The StratMap Transportation dataset is a line feature dataset that extends uniformly over the state of Texas.
The attribute table contains street feature codes (local roads, state highways, interstates, etc.) and street names that can be used to complement data layers used in a geographic information system. The first version of a StratMap Transportation dataset was produced and released in 2001. Version 1 was an amalgamation of local road data sources that were integrated into a road dataset maintained by the Texas Department of Transportation (TxDOT).
Version 2, released in 2006, remains the most current StratMap Transportation dataset. An improvement to Version 1, Version 2 improvements include addition of new road segments, increase of primary, secondary, and tertiary road names, and horizontal accuracy.
National efforts for the development of a transportation dataset are underway from two different perspectives. Transportation for the Nation is a consortium of federal agencies researching strategies for developing a national transportation data model. The National Emergency Number Association (NENA) is also strategizing for a nationwide transportation data model using locally collected 9-1-1 Road data.
At the state level, the Texas Department of Transportation (TxDOT) fulfills the federal requirement to maintain and report on all publicly available roads in Texas. TxDOT releases quarterly updates to the road dataset and is the most commonly used statewide layer.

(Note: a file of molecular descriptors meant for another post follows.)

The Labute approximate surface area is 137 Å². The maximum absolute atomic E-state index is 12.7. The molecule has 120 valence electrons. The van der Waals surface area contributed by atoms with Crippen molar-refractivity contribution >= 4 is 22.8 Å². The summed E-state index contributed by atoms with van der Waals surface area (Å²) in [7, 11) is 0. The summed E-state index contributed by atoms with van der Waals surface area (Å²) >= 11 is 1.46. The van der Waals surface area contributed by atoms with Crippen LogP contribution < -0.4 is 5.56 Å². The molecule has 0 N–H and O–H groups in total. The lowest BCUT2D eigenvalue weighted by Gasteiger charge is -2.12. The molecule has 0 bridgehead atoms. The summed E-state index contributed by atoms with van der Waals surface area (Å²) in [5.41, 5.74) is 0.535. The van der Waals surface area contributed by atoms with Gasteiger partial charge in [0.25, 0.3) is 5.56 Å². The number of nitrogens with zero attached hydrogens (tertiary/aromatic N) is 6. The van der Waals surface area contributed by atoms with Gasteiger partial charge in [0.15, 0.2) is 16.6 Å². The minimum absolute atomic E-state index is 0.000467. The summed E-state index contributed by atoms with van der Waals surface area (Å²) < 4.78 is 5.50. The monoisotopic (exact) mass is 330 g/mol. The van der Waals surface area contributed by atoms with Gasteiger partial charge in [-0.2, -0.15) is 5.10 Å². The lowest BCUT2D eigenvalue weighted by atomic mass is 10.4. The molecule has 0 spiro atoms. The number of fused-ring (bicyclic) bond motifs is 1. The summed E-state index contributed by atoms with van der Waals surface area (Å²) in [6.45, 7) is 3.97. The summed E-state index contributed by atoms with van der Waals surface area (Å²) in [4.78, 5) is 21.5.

StratMap made modifications to enhance and broaden the use of the Natural Resources Conservation Services’ (NRCS) Soil Survey Geographic (SSURGO) Database. The enhancement will allow the user to obtain general detail about soil types, properties, distribution and conditions.
No attribute deletions, modifications or spatial enhancements were applied to the existing SSURGO data, and therefore the digital map data produced by NRCS remains original, while maintaining its accuracy and integrity. Enhancements performed under the guidance of StratMap solely involved making additions to the attribute table, thus NRCS should be acknowledged as the data source.
The primary element of the enhancement process used to enhance SSURGO was a simple tabular join performed by using GIS software. Using the “mapunit” table, a vital table within SSURGO, a join was made based on the “musym” field that is common throughout the spatial component of SSURGO. File conversion from the original “mapunit” text file to a delimited file was necessary to make the join possible. Further file conversion was needed in the creation of a .dbf, or Excel file in order to join the new “mapunit” file to the spatial file, or shapefile. After the join was successful, additional steps were required to complete the process, which involved exporting the “joined” shapefile into a finalized product. Once the finalized file was created, some of the attribute field names were changed to match the table label names found in the SSURGO metadata table column descriptions.
MUSYM: The symbol used to uniquely identify the soil mapunit in the soil survey.
MUNAME: Correlated name of the mapunit (recommended name or field name for surveys in progress).
MUKIND: Code identifying the kind of mapunit.
TOTAL ACRES (muacres): The number of acres of a particular map unit within the geographic area to which the legend applies. The number listed here may differ from that measured using GIS software due to different measuring techniques and rounding practices, or due to the fact that the value has been adjusted so that the sum total of all map units in the legend equals that listed for soil survey area.
FARM CLASS (farmlndcl): Identification of mapunits as prime farmland, farmland of statewide importance, or farmland of local importance.
HEL (muhelcl): The overall Highly Erodible Lands (HEL) classification for the mapunit based on the rating of its components for wind and water HEL classification.
HEL WATER: The Highly Erodible Lands (HEL) classification for the mapunit based on the rating of its components for water HEL classification.